Mid-Continent Nail laid off 60 of its 500 workers on June 15, and says it could have to entirely halt production by Labor Day, reports CNN. Located in Poplar Bluff, Mo., the nation’s largest manufacturer of nails says that it was forced to raise prices due to the new 25% tariff on steel from Mexico and Canada, and orders subsequently dropped 50%. It is hoping the Commerce Dept. will grant it an exemption from paying the tariff. Company spokesman James Glassman told CNN that the company is "on the brink of extinction" and could relocate to Mexico. Mid-Continent Nail is one of an estimated 21,000 US companies that have applied for an exemption to the tariff. Mid-Continent’s troubles underscore a concern among analysts that the trade war could result in job losses in the US.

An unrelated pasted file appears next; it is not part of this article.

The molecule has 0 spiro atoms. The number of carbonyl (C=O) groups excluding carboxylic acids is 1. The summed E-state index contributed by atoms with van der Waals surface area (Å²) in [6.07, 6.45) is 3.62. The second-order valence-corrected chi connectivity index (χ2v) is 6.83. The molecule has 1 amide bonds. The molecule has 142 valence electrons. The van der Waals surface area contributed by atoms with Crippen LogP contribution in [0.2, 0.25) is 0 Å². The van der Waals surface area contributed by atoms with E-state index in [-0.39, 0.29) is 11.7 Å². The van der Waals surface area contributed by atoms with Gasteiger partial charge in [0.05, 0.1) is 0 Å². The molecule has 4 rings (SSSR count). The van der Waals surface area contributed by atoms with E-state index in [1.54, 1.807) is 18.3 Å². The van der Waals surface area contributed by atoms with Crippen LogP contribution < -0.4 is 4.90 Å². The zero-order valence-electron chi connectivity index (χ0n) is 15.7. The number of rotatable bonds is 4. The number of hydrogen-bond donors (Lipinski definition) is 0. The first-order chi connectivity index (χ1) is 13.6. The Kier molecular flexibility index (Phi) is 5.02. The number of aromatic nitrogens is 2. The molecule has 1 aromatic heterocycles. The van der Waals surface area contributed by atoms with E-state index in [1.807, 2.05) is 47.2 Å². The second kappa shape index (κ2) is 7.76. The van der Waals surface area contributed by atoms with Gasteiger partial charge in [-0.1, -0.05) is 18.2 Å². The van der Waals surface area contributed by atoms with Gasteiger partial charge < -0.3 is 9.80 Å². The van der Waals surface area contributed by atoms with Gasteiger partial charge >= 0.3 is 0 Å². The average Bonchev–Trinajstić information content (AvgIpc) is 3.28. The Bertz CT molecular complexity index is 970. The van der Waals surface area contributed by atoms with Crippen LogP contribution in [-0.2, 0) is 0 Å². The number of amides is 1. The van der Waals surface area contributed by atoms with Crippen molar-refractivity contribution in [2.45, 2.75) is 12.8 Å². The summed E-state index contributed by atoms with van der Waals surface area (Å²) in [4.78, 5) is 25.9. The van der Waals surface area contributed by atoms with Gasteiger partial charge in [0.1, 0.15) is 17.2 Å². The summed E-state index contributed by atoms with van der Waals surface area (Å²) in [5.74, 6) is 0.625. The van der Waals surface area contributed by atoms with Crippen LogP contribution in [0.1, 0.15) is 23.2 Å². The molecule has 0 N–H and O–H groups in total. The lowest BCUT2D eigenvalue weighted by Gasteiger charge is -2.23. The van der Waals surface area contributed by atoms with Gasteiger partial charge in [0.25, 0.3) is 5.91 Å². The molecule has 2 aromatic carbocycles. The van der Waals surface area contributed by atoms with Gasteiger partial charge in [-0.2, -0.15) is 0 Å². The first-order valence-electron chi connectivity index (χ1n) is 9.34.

Indeed, this week, Harley-Davidson announced that it is moving some of its production offshore because of the 31% tariff that Europe imposed following the White House’s steel tariffs on Europe, reports the Chicago Tribune. Supporters of tariffs say that job losses are offset by job gains as protections help US businesses reopen. One analyst suggested that the tariffs would help create 26,000 steel and aluminum jobs, but that retaliation from trading partners could cost more than 495,000 jobs elsewhere in the economy. “For every American job gained, more than 18 jobs would be lost,” she told the HuffPost. (Read more tariffs stories.)